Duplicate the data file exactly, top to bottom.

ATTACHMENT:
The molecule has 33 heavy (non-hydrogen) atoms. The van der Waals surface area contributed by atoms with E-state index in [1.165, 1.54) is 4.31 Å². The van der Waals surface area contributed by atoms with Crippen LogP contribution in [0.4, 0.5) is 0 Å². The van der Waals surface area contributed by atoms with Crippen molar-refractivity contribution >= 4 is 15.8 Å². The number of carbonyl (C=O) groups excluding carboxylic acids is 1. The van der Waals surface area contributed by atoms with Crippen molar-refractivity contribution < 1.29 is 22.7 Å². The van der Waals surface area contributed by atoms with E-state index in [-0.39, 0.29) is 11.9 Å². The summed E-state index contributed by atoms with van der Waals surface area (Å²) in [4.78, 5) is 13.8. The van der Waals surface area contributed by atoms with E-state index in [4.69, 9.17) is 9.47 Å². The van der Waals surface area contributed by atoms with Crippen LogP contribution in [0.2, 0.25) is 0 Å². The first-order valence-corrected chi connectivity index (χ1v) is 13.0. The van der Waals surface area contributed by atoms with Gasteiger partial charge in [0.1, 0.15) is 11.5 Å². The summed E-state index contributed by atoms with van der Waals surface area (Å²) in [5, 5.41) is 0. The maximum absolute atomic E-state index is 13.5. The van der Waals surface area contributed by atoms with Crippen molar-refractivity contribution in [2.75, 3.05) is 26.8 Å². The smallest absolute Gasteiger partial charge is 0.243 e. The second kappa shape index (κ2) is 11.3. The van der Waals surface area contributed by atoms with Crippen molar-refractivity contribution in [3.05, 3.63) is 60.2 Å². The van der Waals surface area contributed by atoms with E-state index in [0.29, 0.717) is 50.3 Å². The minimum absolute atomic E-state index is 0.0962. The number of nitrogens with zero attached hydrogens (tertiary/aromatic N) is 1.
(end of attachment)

The molecule has 33 heavy (non-hydrogen) atoms. The van der Waals surface area contributed by atoms with E-state index in [1.165, 1.54) is 4.31 Å². The van der Waals surface area contributed by atoms with Crippen LogP contribution in [0.4, 0.5) is 0 Å². The van der Waals surface area contributed by atoms with Crippen molar-refractivity contribution >= 4 is 15.8 Å². The number of carbonyl (C=O) groups excluding carboxylic acids is 1. The van der Waals surface area contributed by atoms with Crippen molar-refractivity contribution < 1.29 is 22.7 Å². The van der Waals surface area contributed by atoms with E-state index in [-0.39, 0.29) is 11.9 Å². The summed E-state index contributed by atoms with van der Waals surface area (Å²) in [4.78, 5) is 13.8. The van der Waals surface area contributed by atoms with E-state index in [4.69, 9.17) is 9.47 Å². The van der Waals surface area contributed by atoms with Crippen LogP contribution in [0.2, 0.25) is 0 Å². The first-order valence-corrected chi connectivity index (χ1v) is 13.0. The van der Waals surface area contributed by atoms with Gasteiger partial charge in [0.1, 0.15) is 11.5 Å². The summed E-state index contributed by atoms with van der Waals surface area (Å²) in [5, 5.41) is 0. The maximum absolute atomic E-state index is 13.5. The van der Waals surface area contributed by atoms with Crippen molar-refractivity contribution in [2.75, 3.05) is 26.8 Å². The smallest absolute Gasteiger partial charge is 0.243 e. The second kappa shape index (κ2) is 11.3. The van der Waals surface area contributed by atoms with Crippen molar-refractivity contribution in [3.05, 3.63) is 60.2 Å². The van der Waals surface area contributed by atoms with E-state index in [0.29, 0.717) is 50.3 Å². The minimum absolute atomic E-state index is 0.0962. The number of nitrogens with zero attached hydrogens (tertiary/aromatic N) is 1.